The play is written as a series of extremely short, separate scenes linked only by the two characters, both actors, who appear in them all….

There is no storyline to join the different...

(The entire section is 316 words.)

Robert Storey

The making of Mamet's America is founded upon a verbal busyness, glib, deft, quick; the parenthetical asides that lace his dialogue (destined, undoubtedly, to become as celebrated as Pinter's pauses) suggest minds that abhor verbal vacuums, that operate, at all levels, on the energy of language itself…. Because so much of the activity of his characters is prescribed by their speech, it is often fruitless to analyze their "psychology": like the victors of Dos Passos' U.S.A., like Jay Gatsby, like the unenlightened of a Hemingway novel, they behave as their language directs them to behave, with unquestioning faith in its values. (pp. 2-3)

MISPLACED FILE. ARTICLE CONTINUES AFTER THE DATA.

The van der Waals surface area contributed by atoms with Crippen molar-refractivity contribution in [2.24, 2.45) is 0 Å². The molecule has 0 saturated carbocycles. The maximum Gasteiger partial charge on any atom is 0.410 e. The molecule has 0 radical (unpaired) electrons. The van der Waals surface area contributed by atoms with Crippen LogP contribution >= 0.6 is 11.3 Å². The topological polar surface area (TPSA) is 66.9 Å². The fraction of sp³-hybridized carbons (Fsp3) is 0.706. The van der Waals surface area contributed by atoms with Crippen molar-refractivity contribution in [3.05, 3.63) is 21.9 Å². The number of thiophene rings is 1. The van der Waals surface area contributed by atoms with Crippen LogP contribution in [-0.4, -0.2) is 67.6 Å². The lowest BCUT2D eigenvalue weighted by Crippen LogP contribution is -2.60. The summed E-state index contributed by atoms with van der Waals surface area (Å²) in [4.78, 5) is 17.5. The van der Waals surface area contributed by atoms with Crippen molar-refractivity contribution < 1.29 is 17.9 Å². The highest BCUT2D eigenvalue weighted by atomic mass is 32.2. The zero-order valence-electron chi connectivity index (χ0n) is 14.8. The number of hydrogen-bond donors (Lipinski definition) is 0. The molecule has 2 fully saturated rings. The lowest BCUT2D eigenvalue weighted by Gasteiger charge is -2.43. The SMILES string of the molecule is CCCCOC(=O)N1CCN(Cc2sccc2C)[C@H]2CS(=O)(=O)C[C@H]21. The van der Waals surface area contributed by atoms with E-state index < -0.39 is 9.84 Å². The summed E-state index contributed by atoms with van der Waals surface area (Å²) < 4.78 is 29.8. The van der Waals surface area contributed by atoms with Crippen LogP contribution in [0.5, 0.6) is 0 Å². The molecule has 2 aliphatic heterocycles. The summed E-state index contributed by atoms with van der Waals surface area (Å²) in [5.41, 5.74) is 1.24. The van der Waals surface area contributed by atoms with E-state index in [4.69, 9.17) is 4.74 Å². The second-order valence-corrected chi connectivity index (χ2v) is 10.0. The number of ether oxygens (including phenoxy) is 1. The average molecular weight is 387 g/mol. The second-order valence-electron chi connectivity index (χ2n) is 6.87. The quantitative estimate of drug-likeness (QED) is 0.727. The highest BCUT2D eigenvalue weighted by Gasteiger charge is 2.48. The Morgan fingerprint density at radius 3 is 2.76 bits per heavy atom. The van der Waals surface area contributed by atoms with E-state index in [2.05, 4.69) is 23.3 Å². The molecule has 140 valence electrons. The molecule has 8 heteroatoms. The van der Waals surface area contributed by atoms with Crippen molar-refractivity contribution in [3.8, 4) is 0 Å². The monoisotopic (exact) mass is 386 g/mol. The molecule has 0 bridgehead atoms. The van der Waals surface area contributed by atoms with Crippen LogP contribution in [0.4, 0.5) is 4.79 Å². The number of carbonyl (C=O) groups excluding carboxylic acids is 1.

The similarities are striking … between Mamet and the...

(The entire section is 1482 words.)

Edith Oliver

["Reunion"] is about the reunion, after twenty-one years, of a father and his daughter in his apartment in Boston…. Needless to say (for this is Mamet), the humor—and there is plenty of it—is as true as the emotion. By the time the play is over, two lives have been laid bare before us…. Time after time, the conversation plunges into depths, and time after time the father brings it back to the surface, realizing, after another reminiscent anecdote that comes to nothing, that all they have is the present and that they must go on from there. The ending is moving and right for this most moving play…. Mr. Mamet's ear for the small rhythms and patterns of the speech of working people and his sense of the subtle...

(The entire section is 276 words.)

John Simon

[Reunion] consists of two wretched curtain raisers of about 10 minutes apiece, which finally raise the (figurative) curtain on a 45-minute play that, though appreciably better, is still nothing on which a curtain especially needs to rise. In The Sanctity of Marriage, a few feeble comments on the evanescence of conjugal love are implied; it is all rather as if a couple of pages from a mediocre but full-length play were ripped out and served up as an autonomous and astonishing whole. The only astonishing thing here is the impudence.

Dark Pony is a children's play…. The eponymous pony turns out otherwise than expected. That might be enough for a postprandial joke, but it is lean...

(The entire section is 271 words.)